Conversation with the man reveals that the landscape in this picture is the moon (which is now both terraformed and closer to Urth). So what Severian is looking at is an astronaut, likely holding onto an American flag. Exactly how that picture wound up here is anyone’s guess.
Chapter VI is heavily inspired by one of Jorge Luis Borges’ stories. As I have never read the man, I’m unable to comment on that.
he [Master Ultan] was a head and a half taller than I, a true exultant.
The exultants, who form the aristocracy of Severian’s world, are not just socially but physically different than the other classes. Since we don’t really know much about what a ‘normal’ person looks like in this world, it is difficult to gauge how alien the exultants are supposed to look.
“Do you apprehend any termination to this aisle?”
“No, sieur,” I said, and in fact I did not. As far as the candelight flew there was only row upon row of books stretching from the floor to the high ceiling. Some of the shelves were disordered, some straight; once or twice I saw evidence that rats had been nesting among the books, rearranging them to make snug two-and three- level homes for themselves and smearing dung on the covers to form the rude characters of their speech.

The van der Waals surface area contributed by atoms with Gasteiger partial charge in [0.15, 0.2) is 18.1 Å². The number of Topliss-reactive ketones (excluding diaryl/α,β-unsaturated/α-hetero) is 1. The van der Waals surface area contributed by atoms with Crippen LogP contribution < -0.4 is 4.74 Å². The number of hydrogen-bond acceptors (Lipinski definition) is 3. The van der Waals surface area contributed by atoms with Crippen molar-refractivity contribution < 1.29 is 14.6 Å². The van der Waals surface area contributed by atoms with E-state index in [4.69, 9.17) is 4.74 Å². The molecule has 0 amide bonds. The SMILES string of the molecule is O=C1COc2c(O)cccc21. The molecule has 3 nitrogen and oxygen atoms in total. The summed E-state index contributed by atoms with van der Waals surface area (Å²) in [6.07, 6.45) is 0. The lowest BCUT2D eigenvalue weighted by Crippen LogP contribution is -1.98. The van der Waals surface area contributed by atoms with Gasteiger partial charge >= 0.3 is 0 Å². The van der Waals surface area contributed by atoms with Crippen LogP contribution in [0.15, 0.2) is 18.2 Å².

Evidently the vermin of the future are a little bit more intelligent than we’re used to.
“Indeed it is. My master was Gerbold, and for decades it appeared that he would never die. Year followed straggling year for me, and all that time I read – I suppose few have ever read so. I began, as most young people do, by reading the books I enjoyed. But I found that narrowed my pleasure, in time, until I spent most of my hours searching for such books. Then I devised a plan of study for myself, tracing obscures sciences, one after another, from the dawn of knowledge to the present. Eventually I exhausted even that, and beginning at the great ebony case that stands at the in the center of the room we of the library have maintained for threee hundred years against the return of the Autarch Sulpicius (and into which, in consequence, no one ever comes) I read outward for a period of fifteen years, often finishing two books in one day.”